I always use #14 for all lighting, and #12 for all outlets, and the
associated proper breaker. You dont need 20A for lights, except
possibly in industrial applications. Just keep the lights together,
in other words, dont mix lights and outlets, with the possible
exception of closets, where one might add an outlet for occasional use
to the lighting circuit, or maybe the same in an unfinished attic.
One reason that I learned from an electrician many years ago, was that
light bulbs occasionally short internally when they burn out. A 15A
breaker will trip faster, so those bulb incidents are less dramatic
and less chance of shattering the glass.
I just rewired a barn for a friend. He did not want to change the old
fuse box. He's retired from farming and dont have livestock anymore,
but his light fixtures were all nasty and corroded, and half of them
no longer worked. He also had an outlet that had gotten a bolt of
lightning and was all charred and being held together with electrical
tape. The lighting wires themselves were all still good because they
were #12 UF cable. The only problem was this was the UF without
ground. But at 30 to 40 feet off the floor, we decided that as long
as the lights were porcelain in plastic boxes, there was no real need
to a ground wire, as this wire was "grandfathered in". However, we
replaced all the wires for the outlets. Even though the lighting
wires were #12, I installed a 15A fuse. There are only five lights w/
100W bulbs. No sense using a 20A, and as I said earlier, if a bulb
shorts, it is less likely to shatter the glass. Particularly in a barn
where there is hay and stuff like that. (he still bales and sells
Do you understand what an order of magnitude is? An order of
magnitude is a factor of 10. Two orders of magnitude is 100X. So,
you're telling us it's at least 100 times more difficult to run 12
gauge than 14? A job that would take an hour, now takes 100
I use 12 only for
A double cheeseburger, a basket of chili fries, coleslaw, and three
cups of strong black coffee. Not only does this order have magnitude,
it has direction. I will spare you the gruesome details. Let's just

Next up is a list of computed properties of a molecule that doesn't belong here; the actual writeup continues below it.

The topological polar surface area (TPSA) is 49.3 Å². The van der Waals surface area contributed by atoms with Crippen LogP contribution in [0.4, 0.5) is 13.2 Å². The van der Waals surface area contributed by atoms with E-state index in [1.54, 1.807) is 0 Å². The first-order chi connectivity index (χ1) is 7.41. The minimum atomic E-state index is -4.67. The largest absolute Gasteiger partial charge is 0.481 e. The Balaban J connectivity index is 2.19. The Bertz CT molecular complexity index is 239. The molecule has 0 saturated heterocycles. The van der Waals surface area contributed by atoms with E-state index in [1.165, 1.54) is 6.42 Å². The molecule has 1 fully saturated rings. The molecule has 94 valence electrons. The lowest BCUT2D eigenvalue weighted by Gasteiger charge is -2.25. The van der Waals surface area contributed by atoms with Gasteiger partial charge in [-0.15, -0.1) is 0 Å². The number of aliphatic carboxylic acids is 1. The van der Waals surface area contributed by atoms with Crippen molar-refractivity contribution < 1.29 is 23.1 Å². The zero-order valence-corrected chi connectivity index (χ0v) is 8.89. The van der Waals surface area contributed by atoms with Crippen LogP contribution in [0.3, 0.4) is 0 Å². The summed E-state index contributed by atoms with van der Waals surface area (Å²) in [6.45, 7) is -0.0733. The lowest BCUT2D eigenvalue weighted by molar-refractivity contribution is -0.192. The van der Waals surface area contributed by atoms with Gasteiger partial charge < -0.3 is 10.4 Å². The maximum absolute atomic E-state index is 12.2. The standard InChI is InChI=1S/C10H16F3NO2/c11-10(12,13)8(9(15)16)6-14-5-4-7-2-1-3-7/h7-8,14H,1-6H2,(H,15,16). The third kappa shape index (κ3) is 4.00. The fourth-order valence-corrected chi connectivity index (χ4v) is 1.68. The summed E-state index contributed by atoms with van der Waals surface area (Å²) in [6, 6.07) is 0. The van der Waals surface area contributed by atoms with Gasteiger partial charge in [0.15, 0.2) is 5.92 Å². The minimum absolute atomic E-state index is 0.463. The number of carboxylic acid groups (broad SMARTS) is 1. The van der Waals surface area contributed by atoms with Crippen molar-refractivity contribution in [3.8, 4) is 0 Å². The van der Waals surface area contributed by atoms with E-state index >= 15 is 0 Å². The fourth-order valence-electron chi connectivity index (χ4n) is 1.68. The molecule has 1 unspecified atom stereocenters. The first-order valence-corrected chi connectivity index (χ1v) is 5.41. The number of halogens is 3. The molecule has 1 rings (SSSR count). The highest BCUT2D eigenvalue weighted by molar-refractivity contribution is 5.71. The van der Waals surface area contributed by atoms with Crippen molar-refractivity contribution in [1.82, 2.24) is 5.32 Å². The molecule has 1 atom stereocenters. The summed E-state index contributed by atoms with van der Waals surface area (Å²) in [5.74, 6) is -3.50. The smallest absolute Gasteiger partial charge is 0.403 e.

that 1.6 gallons just won't always do.
Aaaanyway, there's nothing wrong with Edison circuits if they're not
stupid. Stupid, for instance, would be an Edison circuit that splits
10 feet from the panel. Well, we're not going to save much power or
material there, but we do keep the potential for 240v across the
light bulbs if somebody didn't screw down that crummy drugstore
wirenut real good,so there is a bright side, a flash of genius, even.
The advantages of a multiwire or Edison circuit, for those who might
want to know, include material cost and energy savings from less
voltage drop. I see no reason to avoid them, where conditions are
There is really nothing stopping any homeowner who really wants
to do his electrical work right from going out and learning about all
the different legitimate arrangements one might find in an
electrical box. I suggest PRACTICAL ELECTRICAL WIRING as
a start. One should not wire with nothing more than "white wire,
black wire" to go by.
Yep, plenty of adequate reference material available at the Depot /
Lowe's book section as well as *gasp* your local library. Pretty much
any of those books would even explain how to properly wire a "4-way"
switch arrangement (yes, 4).
I read the dozen or so replies and two things come to light. If you
are using #12 the push in terminals are not an option anyway. They are
only listed for #14. #12 won't even fit unless you really force/drill
it into the hole.
The second issue is 15a vs 20a O/C protection. There are people who
say you are giving up 33% of your safety when you put an 18ga lamp
cord on a 20a circuit. It is still legal but bear in mind you are
protecting 7a wire with a 20a breaker.
How is this substantially different from putting that 7A wire on a 15A